IKEA stores are designed like mazes to try and prevent customers from leaving

Have you ever been inside of an IKEA store, and found yourself becoming hopelessly lost? You are not alone!

According to an expert on the store design, the stores do actually have a maze-like layout which is used as a psychological weapon against its customers to grab more cash from them. Why and how?

A route that a customer once took through one of IKEA's stores.

A route that a customer once took through one of IKEA’s stores.

IKEA’s theory is that whilst customers follow a zigzag path between displays, a hopefully disorientated customer feels compelled to grab things from the shelves as a few extra impulse purchases. Even though the stores have short-cuts to meet specific fire regulations, customers find these exits hard to spot as they navigate their way around the maze-like aisles and displays of flat-pack furniture. Therefore, ultimately, IKEA’s number one priority is to try and keep their customers inside for as long as they can.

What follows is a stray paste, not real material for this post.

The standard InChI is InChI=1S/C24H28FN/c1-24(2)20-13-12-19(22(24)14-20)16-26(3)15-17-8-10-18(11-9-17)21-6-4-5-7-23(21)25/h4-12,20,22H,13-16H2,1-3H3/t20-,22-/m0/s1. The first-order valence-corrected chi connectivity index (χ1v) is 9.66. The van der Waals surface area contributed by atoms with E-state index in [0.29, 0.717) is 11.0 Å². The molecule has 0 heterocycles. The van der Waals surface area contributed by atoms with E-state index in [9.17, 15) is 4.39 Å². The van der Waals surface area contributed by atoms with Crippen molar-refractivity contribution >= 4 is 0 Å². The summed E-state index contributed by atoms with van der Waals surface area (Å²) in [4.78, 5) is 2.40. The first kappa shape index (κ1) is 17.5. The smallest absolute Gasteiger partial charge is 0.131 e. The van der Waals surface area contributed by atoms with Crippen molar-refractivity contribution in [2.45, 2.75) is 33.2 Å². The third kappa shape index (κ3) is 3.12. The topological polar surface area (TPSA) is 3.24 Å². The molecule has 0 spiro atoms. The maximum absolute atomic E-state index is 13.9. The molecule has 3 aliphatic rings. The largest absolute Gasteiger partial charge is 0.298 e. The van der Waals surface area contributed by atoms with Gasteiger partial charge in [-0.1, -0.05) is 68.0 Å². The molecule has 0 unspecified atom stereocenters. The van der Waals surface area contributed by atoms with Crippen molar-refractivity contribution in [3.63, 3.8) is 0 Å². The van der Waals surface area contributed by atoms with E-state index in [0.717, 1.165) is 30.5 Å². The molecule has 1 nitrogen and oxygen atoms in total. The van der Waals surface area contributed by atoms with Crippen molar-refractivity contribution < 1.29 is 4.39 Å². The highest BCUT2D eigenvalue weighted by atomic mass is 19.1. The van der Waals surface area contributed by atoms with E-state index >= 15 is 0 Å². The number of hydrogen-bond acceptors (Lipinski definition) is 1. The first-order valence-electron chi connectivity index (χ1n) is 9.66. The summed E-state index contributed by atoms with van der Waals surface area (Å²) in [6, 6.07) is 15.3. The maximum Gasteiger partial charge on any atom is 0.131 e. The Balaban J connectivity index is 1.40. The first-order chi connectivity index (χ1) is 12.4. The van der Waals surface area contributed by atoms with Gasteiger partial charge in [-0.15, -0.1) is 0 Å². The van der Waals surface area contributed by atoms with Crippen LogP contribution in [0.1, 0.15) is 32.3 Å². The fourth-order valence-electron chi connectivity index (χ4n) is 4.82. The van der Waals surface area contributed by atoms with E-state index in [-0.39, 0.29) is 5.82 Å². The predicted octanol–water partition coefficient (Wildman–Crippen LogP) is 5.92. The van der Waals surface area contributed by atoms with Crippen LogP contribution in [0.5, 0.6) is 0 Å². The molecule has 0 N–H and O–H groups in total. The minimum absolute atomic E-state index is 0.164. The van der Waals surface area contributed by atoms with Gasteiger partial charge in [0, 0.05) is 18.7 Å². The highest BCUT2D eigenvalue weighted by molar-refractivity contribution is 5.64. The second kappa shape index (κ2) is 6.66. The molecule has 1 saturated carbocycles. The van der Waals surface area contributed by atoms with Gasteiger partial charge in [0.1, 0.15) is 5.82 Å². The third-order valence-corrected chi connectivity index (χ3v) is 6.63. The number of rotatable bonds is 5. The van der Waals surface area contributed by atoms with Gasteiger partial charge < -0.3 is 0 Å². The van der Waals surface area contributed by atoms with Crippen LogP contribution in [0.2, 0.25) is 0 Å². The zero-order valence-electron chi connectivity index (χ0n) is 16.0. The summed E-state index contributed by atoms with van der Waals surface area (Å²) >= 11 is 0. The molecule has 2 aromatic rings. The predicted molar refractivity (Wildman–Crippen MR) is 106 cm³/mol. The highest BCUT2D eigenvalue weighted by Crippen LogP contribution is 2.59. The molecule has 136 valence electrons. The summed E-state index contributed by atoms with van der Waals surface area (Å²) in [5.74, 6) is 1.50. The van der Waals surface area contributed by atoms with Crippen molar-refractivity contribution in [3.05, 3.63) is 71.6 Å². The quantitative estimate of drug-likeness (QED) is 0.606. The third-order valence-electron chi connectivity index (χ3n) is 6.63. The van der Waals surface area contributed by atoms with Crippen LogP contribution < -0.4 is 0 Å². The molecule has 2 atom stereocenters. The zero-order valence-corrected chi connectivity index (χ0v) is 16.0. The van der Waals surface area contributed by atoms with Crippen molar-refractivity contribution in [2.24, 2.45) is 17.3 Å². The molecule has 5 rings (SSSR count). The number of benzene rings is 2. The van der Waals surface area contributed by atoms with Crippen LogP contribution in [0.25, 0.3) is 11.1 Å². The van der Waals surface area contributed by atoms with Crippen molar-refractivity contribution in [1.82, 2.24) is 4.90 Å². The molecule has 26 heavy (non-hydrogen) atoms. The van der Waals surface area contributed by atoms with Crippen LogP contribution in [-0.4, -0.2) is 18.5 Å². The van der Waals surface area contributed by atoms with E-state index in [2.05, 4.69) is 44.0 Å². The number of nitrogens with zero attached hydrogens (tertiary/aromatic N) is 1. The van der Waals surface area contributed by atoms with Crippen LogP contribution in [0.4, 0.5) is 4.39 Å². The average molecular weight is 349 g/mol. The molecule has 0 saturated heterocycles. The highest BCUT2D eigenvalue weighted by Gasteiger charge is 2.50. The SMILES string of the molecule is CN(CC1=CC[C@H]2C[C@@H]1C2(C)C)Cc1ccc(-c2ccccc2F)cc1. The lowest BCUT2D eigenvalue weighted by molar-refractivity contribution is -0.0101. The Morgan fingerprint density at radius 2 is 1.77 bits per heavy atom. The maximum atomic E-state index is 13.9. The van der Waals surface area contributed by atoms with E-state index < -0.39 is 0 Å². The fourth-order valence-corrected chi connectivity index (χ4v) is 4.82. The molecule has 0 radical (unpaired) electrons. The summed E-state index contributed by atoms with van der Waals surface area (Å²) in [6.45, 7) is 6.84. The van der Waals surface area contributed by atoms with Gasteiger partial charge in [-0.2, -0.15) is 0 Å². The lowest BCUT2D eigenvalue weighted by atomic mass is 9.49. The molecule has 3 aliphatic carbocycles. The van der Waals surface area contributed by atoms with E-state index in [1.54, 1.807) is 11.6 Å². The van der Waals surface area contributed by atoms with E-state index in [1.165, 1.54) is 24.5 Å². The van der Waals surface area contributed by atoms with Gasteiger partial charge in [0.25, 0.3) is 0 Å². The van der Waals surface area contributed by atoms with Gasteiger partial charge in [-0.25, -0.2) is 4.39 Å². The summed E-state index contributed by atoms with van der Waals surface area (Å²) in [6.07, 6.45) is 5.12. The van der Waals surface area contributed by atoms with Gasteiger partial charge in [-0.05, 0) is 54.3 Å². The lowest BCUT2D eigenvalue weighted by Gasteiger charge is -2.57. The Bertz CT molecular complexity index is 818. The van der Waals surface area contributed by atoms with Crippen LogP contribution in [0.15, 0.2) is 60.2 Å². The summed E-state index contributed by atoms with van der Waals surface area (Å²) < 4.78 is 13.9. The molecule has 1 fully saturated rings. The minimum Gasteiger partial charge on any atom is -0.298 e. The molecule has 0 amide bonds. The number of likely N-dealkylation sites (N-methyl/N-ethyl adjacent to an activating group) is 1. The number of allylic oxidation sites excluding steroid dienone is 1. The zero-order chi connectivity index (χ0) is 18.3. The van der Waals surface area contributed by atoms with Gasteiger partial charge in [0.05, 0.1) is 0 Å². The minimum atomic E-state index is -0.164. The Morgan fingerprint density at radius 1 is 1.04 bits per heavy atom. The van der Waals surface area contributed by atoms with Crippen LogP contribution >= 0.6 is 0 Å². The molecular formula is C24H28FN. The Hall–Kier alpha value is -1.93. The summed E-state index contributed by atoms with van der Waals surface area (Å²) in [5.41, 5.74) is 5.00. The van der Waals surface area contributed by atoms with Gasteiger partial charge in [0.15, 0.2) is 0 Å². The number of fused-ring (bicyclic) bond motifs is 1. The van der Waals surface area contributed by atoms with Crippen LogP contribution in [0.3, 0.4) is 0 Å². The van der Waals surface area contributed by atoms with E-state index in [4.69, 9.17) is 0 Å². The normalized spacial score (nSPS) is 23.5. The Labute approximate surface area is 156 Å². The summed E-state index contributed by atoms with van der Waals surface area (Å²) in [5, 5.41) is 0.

Alan Penn, director of the Virtual Reality Centre for the Built Environment at the University College London, had to say: ‘You are directed through IKEA’s marketplace area where a staggering amount of purchases are impulse buys; things like light bulbs or a cheap casserole dish that you weren’t planning on getting’, and ‘Here the trick is that because the lay-out is so confusing you know you won’t be able to go back and get it later, so you pop it in your trolley as you go past’.

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